Last time, we gathered together DrupalCon Baltimore sessions about DevOps. Before that, we explored the area of Front End, Site Building, Drupal Showcase, Coding and Development, Project Management and Case Studies. And that was not our last stop. This time, we looked at sessions that were presented in the area of PHP.
Advanced debugging techniques from Patrick Allaert
This session was not about Xdebug. It was about tools that let you know what’s really happening in your PHP code. Tools like the phpdbg debugger, process tracing tools like strace, ltrace, the Linux inotify mechanism, tcpdump/wireshark for network analysis or MySQL Proxy for real-time SQL debugging and monitoring.
Bending Behat's Benefits by Steve Persch from Pantheon
This session covered some of the good, bad, and ugly ways Pantheon uses Behat. Behat is a tool for having better conversations with your team about expectations for the software being built.
Dependency Injection in PHP and Drupal by Hussain Abbas from Axelerant
In this session, attendees learned what Dependency Injection is and how it helps them structure their programs better. They learned some very basic concepts like constructor injection with analogies and examples and then moved on to see how it is done in real life.
Development Workflow Tools for Open-Source PHP Libraries by Greg Anderson from Pantheon
In this session, the author looked at how attendees could get the most out of GitHub source code repository, Packagist package manager for Composer, Travis CI continuous integration service, Coveralls code coverage service, Scrutinizer static analysis service, Box2 phar builder, Sami api documentation generator, ReadTheDocs online documentation reader service, Composer scripts and projects for running local tests and builds. After mastering these tools, attendees should be able to quickly set up a new PHP library project and use it in their Drupal modules.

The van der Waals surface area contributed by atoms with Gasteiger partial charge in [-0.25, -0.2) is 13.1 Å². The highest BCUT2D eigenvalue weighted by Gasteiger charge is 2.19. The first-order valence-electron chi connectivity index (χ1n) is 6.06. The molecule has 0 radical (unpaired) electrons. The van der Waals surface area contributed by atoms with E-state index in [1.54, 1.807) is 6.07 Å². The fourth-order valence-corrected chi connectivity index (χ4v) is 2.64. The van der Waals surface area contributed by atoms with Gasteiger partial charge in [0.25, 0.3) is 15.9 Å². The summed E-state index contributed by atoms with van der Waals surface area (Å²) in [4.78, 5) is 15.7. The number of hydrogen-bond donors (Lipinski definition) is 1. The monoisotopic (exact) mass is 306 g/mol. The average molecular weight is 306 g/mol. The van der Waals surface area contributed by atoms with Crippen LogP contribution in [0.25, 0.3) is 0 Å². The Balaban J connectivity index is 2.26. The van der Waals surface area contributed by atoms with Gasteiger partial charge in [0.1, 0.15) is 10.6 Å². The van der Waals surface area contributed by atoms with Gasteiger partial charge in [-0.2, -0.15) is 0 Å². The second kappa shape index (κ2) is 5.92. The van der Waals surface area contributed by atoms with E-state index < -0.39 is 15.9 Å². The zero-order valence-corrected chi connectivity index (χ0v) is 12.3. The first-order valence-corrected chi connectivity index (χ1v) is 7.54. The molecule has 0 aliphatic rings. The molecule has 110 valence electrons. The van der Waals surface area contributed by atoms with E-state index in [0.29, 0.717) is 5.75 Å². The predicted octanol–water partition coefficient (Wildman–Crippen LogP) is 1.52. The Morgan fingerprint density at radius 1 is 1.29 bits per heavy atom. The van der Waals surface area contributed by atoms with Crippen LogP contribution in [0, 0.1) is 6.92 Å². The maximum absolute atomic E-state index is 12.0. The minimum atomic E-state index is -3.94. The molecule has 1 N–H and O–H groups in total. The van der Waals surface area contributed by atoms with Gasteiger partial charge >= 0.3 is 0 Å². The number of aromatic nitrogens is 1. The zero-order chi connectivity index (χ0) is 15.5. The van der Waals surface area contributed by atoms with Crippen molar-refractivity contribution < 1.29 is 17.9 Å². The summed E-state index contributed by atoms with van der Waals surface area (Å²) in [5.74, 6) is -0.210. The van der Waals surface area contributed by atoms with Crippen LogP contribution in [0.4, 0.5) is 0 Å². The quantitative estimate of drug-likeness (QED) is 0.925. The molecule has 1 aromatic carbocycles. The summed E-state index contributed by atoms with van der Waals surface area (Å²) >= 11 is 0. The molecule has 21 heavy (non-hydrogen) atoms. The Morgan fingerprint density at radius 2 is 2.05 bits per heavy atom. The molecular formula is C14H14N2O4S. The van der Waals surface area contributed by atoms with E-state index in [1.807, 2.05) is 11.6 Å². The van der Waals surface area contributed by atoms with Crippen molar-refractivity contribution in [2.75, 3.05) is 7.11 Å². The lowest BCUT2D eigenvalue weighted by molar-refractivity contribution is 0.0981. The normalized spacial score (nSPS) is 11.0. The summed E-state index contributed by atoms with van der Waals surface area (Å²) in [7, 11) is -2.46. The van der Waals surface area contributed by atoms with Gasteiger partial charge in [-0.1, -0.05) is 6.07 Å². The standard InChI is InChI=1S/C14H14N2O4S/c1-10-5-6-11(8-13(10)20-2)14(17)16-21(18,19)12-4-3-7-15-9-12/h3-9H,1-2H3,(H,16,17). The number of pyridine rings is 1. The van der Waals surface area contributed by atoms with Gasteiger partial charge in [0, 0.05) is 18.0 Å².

Hacking Your Way to Better Security by Colin O'Dell from Unleashed Technologies
This session presented common security vulnerabilities. Namely, how they are exploited and how to protect against them. The author explored several of the OWASP Top 10 attack vectors like SQL injection, XSS, CSRF, and others. Each topic was approached from the perspective of an attacker to see how these vulnerabilities can be detected and exploited using several realistic examples. Moreover, he then applied this knowledge to see how web applications can be secured against such vulnerabilities.
Improving Code Quality with Static Analysis by Joseph Purcell from Digital Bridge Solutions
In this session, the author looked at how to use static analysis on a project to identify incorrect code using Code Climate as an example. The main thing for this session was an understanding of static analysis and how to tie its automation into the development cycle of a project to improve code quality.
Plugins, Composer and PHP7 OH MY! by Kris Vanderwater from Acquia
In this session, attendees dug into some serious PHP & plugin-theory, because the author discussed the benefits of adopting the new language features and compared Drupal 8's plugins with the new system.
Realtime PHP using websockets by Jeff Kolesnikowicz from CodePoets
This session discussed some use cases for websockets as well as strategies for implementing websockets into your PHP application. It looked at the most popular websocket protocols and specifically an overview of the WAMP protocol and the PHP Ratchet library. Additionally, the talk was also about WAMPv2 and Thruway. In the end, everybody had a better sense of what websockets are, how they work, and how to use them in your application.